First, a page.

Skip to content

U.N. atomic watchdog chief 'astonished by the complacency'

After the latest round of Russian missile strikes on Ukraine, Europe's biggest nuclear power plant is running on emergency diesel generators to prevent a major radiation catastrophe.

A building damaged in the latest Russian missile attack on 10 regions of Ukraine
A building damaged in the latest Russian missile attack on 10 regions of Ukraine (AN/President of Ukraine)

The head of the International Atomic Energy Agency expressed frustration that his organization isn't doing more to protect Europe's biggest nuclear power plant.

IAEA Director General Rafael Mariano Grossi told his agency's Board of Governors on Thursday that he fears it's only a matter of time before disaster strikes Ukraine's Zaporizhzhya Nuclear Power Plant – which temporarily lost all power earlier that morning.

A day later, the Board reappointed him by acclamation to a second four-year term at the helm of the agency starting in early December.

Grossi noted it's the first time the plant has lost all power since last November. He spoke after Russian missiles struck parts of Ukraine, killing several people. The attacks caused the 750 kilovolt (kV) main external power line to be disconnected; its only remaining 330 kV backup power line to the electricity grid remained out of service and was being repaired due to damage caused several days earlier.

"Yet again Zaporizhzhya Nuclear Power Plant is running on emergency diesels – the last line of defense. This is the sixth time – let me say it again sixth time – that ZNPP has lost all off-site power and has had to operate in this emergency mode. Let me remind you this is the largest nuclear power station in Europe," he told the board.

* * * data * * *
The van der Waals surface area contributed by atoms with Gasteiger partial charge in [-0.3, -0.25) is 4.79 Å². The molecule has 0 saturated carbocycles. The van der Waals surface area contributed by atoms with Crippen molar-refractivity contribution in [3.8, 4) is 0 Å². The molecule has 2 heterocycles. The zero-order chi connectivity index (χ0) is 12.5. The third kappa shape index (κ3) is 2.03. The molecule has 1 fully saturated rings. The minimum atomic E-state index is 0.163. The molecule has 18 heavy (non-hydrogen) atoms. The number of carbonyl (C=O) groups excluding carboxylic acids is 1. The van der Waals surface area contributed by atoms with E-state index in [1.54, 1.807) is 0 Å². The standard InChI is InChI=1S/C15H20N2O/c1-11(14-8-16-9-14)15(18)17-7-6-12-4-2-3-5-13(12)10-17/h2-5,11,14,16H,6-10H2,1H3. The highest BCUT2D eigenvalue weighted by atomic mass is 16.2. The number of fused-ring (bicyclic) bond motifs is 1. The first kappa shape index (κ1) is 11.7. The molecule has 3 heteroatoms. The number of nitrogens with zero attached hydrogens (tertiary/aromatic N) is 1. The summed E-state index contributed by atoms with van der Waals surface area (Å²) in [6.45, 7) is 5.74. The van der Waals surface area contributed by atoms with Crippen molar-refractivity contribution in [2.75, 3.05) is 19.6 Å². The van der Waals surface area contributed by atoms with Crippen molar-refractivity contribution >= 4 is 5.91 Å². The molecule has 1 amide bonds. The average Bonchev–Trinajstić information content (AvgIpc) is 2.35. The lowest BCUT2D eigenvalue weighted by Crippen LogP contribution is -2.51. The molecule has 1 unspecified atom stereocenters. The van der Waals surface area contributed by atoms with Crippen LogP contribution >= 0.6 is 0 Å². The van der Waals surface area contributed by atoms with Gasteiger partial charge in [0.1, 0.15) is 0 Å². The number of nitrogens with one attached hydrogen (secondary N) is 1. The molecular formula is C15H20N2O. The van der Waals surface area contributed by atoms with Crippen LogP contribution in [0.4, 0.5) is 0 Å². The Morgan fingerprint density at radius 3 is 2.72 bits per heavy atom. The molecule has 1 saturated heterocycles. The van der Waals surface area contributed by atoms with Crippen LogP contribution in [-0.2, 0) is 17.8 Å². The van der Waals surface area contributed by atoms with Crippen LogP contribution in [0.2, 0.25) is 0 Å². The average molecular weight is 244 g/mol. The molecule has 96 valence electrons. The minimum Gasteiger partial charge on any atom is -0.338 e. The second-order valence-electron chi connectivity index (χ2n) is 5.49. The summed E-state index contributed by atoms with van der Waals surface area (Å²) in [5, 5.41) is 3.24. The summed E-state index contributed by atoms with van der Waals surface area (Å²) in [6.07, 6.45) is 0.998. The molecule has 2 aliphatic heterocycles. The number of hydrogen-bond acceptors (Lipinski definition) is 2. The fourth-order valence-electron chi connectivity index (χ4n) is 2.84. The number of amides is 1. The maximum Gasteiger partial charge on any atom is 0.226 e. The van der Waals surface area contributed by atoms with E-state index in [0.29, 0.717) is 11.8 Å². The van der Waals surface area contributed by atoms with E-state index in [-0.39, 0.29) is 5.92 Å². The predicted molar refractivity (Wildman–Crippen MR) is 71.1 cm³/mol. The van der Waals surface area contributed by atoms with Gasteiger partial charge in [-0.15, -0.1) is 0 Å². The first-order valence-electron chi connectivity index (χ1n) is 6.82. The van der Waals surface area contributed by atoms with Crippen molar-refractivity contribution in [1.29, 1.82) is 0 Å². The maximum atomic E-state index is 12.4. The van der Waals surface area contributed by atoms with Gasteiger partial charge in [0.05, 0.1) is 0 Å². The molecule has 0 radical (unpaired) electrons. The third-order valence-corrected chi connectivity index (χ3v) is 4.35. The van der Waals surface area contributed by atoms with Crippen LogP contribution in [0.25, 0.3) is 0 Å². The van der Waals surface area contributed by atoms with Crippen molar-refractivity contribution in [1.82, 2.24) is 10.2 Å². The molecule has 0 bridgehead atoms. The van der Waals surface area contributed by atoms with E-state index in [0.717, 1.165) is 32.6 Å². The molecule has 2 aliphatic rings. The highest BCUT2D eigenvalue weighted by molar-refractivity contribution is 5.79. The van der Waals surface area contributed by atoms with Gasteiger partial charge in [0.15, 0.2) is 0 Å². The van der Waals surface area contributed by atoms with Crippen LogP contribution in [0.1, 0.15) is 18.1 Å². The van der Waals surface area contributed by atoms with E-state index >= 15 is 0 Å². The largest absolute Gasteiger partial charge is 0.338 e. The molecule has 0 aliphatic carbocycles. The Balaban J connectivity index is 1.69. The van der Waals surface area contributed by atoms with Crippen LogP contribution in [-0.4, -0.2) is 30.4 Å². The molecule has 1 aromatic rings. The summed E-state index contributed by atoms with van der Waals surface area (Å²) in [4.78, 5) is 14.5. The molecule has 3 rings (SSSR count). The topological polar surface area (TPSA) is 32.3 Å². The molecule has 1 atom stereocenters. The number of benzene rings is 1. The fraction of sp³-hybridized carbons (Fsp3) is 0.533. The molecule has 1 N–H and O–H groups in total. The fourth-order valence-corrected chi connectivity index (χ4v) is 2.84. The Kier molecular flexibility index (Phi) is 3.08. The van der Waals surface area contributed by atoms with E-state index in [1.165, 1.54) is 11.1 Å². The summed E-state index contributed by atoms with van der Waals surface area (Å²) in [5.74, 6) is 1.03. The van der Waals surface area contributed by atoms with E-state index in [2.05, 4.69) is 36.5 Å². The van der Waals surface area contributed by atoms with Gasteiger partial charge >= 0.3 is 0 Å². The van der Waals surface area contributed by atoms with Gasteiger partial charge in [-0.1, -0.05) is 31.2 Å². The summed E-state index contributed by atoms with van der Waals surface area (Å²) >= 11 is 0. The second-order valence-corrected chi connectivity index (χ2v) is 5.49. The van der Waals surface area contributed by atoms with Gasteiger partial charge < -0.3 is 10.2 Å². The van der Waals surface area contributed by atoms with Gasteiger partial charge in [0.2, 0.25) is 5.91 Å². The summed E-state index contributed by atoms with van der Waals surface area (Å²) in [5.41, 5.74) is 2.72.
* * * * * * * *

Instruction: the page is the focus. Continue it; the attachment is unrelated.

"What are we doing? How can we sit here in this room this morning and allow this to happen? This cannot go on," Grossi continued. "I am astonished by the complacency – what are we doing to prevent this happening? We are the IAEA, we are meant to care about nuclear safety."

'Rolling a dice'

Ukraine's President Volodymyr Zelenskyy said on Telegram it was "a difficult night" due to a "massive rocket attack across the country" in 10 regions: Kyiv, Kirovohrad, Dnipro, Odesa, Kharkiv, Zaporizhzhia, Lviv, Ivano-Frankivsk, Zhytomyr and Vinnytsia.

"Attacks on critical infrastructure and residential buildings. Unfortunately, there are injured and dead. My condolences to the families," he said. "The enemy fired 81 missiles in an attempt to intimidate Ukrainians again, returning to their miserable tactics. The occupiers can only terrorize civilians. That's all they can do."

Ukraine’s armed forces said on Facebook that it intercepted 34 winged missiles and four Iranian-made Shahed drones.

At the ZNPP, all 20 emergency diesel generators were activated and the site’s essential power now depends on eight of those diesels, with the rest in standby mode, said Grossi. But there's only enough diesel left on-site for another 15 days.

It's needed to prevent a radiation catastrophe that could endanger Ukraine and the region, since nuclear power plants need reliable, constant power to keep their cooling systems running and prevent a disastrous meltdown.

IAEA has positioned experts for continuous monitoring of Ukraine's four nuclear power plants – which have 16 nuclear reactors between them – and the site of the 1986 Chernobyl nuclear disaster, but the agency hasn't been able to strike a deal with Moscow to create a safe zone around the plant. Grossi said it's not enough.

"Each time we are rolling a dice. And if we allow this to continue time after time, then one day our luck will run out," he said. "I call on everyone in this room today and elsewhere: we must commit to protect the safety and security of the plant. And we need to commit now. What is need is action. I will continue my urgent consultations and contacts."

This story has been updated with additional details.